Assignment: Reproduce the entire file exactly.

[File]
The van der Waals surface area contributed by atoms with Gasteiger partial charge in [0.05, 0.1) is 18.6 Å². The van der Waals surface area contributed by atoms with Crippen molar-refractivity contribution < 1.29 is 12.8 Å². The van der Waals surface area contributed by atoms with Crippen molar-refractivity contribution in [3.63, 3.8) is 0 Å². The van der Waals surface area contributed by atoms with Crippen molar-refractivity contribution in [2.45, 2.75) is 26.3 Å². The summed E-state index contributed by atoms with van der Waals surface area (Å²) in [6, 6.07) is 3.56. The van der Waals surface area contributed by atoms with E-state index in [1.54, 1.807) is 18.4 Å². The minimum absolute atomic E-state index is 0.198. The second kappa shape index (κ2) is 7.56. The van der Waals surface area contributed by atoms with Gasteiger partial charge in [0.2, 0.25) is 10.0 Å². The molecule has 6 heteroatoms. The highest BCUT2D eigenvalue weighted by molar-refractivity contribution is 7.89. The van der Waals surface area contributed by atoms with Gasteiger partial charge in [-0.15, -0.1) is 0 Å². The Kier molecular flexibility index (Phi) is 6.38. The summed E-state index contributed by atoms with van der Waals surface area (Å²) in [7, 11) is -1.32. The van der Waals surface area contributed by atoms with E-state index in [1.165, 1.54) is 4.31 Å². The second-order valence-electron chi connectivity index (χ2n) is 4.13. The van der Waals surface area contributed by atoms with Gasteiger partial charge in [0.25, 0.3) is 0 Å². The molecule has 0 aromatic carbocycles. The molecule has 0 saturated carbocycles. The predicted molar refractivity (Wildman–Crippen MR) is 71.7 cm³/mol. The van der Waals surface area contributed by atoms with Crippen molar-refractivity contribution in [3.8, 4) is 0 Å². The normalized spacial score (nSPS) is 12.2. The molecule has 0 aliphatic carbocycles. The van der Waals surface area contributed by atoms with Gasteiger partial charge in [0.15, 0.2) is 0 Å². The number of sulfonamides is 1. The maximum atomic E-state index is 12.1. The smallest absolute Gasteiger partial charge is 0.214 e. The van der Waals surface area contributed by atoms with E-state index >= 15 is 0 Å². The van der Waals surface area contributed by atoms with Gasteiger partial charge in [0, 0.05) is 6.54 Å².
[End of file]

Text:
The van der Waals surface area contributed by atoms with Gasteiger partial charge in [0.05, 0.1) is 18.6 Å². The van der Waals surface area contributed by atoms with Crippen molar-refractivity contribution < 1.29 is 12.8 Å². The van der Waals surface area contributed by atoms with Crippen molar-refractivity contribution in [3.63, 3.8) is 0 Å². The van der Waals surface area contributed by atoms with Crippen molar-refractivity contribution in [2.45, 2.75) is 26.3 Å². The summed E-state index contributed by atoms with van der Waals surface area (Å²) in [6, 6.07) is 3.56. The van der Waals surface area contributed by atoms with E-state index in [1.54, 1.807) is 18.4 Å². The minimum absolute atomic E-state index is 0.198. The second kappa shape index (κ2) is 7.56. The van der Waals surface area contributed by atoms with Gasteiger partial charge in [0.2, 0.25) is 10.0 Å². The molecule has 6 heteroatoms. The highest BCUT2D eigenvalue weighted by molar-refractivity contribution is 7.89. The van der Waals surface area contributed by atoms with Gasteiger partial charge in [-0.15, -0.1) is 0 Å². The Kier molecular flexibility index (Phi) is 6.38. The summed E-state index contributed by atoms with van der Waals surface area (Å²) in [7, 11) is -1.32. The van der Waals surface area contributed by atoms with E-state index in [1.165, 1.54) is 4.31 Å². The second-order valence-electron chi connectivity index (χ2n) is 4.13. The van der Waals surface area contributed by atoms with Gasteiger partial charge in [0.25, 0.3) is 0 Å². The molecule has 0 aromatic carbocycles. The molecule has 0 saturated carbocycles. The predicted molar refractivity (Wildman–Crippen MR) is 71.7 cm³/mol. The van der Waals surface area contributed by atoms with Crippen molar-refractivity contribution in [3.8, 4) is 0 Å². The normalized spacial score (nSPS) is 12.2. The molecule has 0 aliphatic carbocycles. The van der Waals surface area contributed by atoms with Gasteiger partial charge in [0.15, 0.2) is 0 Å². The number of sulfonamides is 1. The maximum atomic E-state index is 12.1. The smallest absolute Gasteiger partial charge is 0.214 e. The van der Waals surface area contributed by atoms with E-state index >= 15 is 0 Å². The van der Waals surface area contributed by atoms with Gasteiger partial charge in [0, 0.05) is 6.54 Å².